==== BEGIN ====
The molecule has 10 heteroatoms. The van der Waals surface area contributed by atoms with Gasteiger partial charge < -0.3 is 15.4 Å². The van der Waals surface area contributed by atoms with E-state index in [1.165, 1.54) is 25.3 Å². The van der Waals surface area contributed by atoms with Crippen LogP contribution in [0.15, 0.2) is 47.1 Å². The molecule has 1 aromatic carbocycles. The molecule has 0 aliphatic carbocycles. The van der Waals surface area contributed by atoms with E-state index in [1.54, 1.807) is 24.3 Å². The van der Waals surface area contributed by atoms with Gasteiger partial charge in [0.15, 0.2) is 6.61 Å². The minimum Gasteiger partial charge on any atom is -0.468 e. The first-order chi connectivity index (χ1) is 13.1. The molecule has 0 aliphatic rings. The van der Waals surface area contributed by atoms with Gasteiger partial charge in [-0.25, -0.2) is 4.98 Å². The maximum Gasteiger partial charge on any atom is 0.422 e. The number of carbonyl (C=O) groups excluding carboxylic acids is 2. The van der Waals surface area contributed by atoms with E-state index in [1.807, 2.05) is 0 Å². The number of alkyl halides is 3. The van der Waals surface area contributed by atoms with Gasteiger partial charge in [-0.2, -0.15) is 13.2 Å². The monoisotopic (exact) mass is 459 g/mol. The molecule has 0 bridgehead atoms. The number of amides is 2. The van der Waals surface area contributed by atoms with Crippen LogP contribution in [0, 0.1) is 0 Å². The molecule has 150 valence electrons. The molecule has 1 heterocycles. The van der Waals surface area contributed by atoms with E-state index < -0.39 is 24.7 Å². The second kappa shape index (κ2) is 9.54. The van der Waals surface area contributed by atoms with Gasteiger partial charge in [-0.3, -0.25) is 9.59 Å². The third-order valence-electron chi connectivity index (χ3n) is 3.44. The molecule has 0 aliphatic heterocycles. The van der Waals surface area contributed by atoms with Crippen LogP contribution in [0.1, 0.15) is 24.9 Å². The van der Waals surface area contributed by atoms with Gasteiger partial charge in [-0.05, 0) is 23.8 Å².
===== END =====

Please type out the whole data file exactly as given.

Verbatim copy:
The molecule has 10 heteroatoms. The van der Waals surface area contributed by atoms with Gasteiger partial charge < -0.3 is 15.4 Å². The van der Waals surface area contributed by atoms with E-state index in [1.165, 1.54) is 25.3 Å². The van der Waals surface area contributed by atoms with Crippen LogP contribution in [0.15, 0.2) is 47.1 Å². The molecule has 1 aromatic carbocycles. The molecule has 0 aliphatic carbocycles. The van der Waals surface area contributed by atoms with E-state index in [1.54, 1.807) is 24.3 Å². The van der Waals surface area contributed by atoms with Gasteiger partial charge in [0.15, 0.2) is 6.61 Å². The minimum Gasteiger partial charge on any atom is -0.468 e. The first-order chi connectivity index (χ1) is 13.1. The molecule has 0 aliphatic rings. The van der Waals surface area contributed by atoms with Gasteiger partial charge in [-0.25, -0.2) is 4.98 Å². The maximum Gasteiger partial charge on any atom is 0.422 e. The number of carbonyl (C=O) groups excluding carboxylic acids is 2. The van der Waals surface area contributed by atoms with E-state index in [1.807, 2.05) is 0 Å². The number of alkyl halides is 3. The van der Waals surface area contributed by atoms with Gasteiger partial charge in [-0.2, -0.15) is 13.2 Å². The monoisotopic (exact) mass is 459 g/mol. The molecule has 0 bridgehead atoms. The number of amides is 2. The van der Waals surface area contributed by atoms with Crippen LogP contribution in [0, 0.1) is 0 Å². The molecule has 150 valence electrons. The molecule has 1 heterocycles. The van der Waals surface area contributed by atoms with E-state index < -0.39 is 24.7 Å². The second kappa shape index (κ2) is 9.54. The van der Waals surface area contributed by atoms with Gasteiger partial charge in [-0.3, -0.25) is 9.59 Å². The third-order valence-electron chi connectivity index (χ3n) is 3.44. The molecule has 0 aliphatic heterocycles. The van der Waals surface area contributed by atoms with Crippen LogP contribution in [0.1, 0.15) is 24.9 Å². The van der Waals surface area contributed by atoms with Gasteiger partial charge in [-0.05, 0) is 23.8 Å².